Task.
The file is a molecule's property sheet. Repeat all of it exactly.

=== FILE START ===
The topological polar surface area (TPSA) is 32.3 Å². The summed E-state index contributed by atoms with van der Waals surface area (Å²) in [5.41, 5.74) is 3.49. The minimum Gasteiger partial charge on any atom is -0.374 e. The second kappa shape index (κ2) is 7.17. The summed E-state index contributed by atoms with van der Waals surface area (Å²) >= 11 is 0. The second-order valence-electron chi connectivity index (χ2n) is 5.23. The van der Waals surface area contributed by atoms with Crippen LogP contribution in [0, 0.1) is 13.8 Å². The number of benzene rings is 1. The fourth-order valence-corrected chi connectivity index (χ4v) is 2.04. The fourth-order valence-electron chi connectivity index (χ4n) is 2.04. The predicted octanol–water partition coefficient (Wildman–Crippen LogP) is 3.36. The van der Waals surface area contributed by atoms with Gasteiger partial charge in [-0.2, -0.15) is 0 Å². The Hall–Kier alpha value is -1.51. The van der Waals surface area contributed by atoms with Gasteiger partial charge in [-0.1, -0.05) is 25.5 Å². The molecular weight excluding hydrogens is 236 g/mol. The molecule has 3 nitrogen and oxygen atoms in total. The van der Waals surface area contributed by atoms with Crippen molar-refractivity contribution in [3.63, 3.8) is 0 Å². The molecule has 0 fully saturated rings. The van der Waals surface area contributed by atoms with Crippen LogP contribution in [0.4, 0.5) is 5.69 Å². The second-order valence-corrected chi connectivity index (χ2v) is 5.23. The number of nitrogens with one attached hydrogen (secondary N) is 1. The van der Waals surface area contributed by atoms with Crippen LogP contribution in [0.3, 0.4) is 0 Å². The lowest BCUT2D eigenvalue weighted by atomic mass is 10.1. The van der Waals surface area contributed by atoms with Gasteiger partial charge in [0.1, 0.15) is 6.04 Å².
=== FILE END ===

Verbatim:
The topological polar surface area (TPSA) is 32.3 Å². The summed E-state index contributed by atoms with van der Waals surface area (Å²) in [5.41, 5.74) is 3.49. The minimum Gasteiger partial charge on any atom is -0.374 e. The second kappa shape index (κ2) is 7.17. The summed E-state index contributed by atoms with van der Waals surface area (Å²) >= 11 is 0. The second-order valence-electron chi connectivity index (χ2n) is 5.23. The van der Waals surface area contributed by atoms with Crippen LogP contribution in [0, 0.1) is 13.8 Å². The number of benzene rings is 1. The fourth-order valence-corrected chi connectivity index (χ4v) is 2.04. The fourth-order valence-electron chi connectivity index (χ4n) is 2.04. The predicted octanol–water partition coefficient (Wildman–Crippen LogP) is 3.36. The van der Waals surface area contributed by atoms with Gasteiger partial charge in [-0.2, -0.15) is 0 Å². The Hall–Kier alpha value is -1.51. The van der Waals surface area contributed by atoms with Gasteiger partial charge in [-0.1, -0.05) is 25.5 Å². The molecular weight excluding hydrogens is 236 g/mol. The molecule has 3 nitrogen and oxygen atoms in total. The van der Waals surface area contributed by atoms with Crippen molar-refractivity contribution in [3.63, 3.8) is 0 Å². The molecule has 0 fully saturated rings. The van der Waals surface area contributed by atoms with Crippen LogP contribution in [0.4, 0.5) is 5.69 Å². The second-order valence-corrected chi connectivity index (χ2v) is 5.23. The number of nitrogens with one attached hydrogen (secondary N) is 1. The van der Waals surface area contributed by atoms with Crippen LogP contribution in [0.3, 0.4) is 0 Å². The lowest BCUT2D eigenvalue weighted by atomic mass is 10.1. The van der Waals surface area contributed by atoms with Gasteiger partial charge in [0.1, 0.15) is 6.04 Å².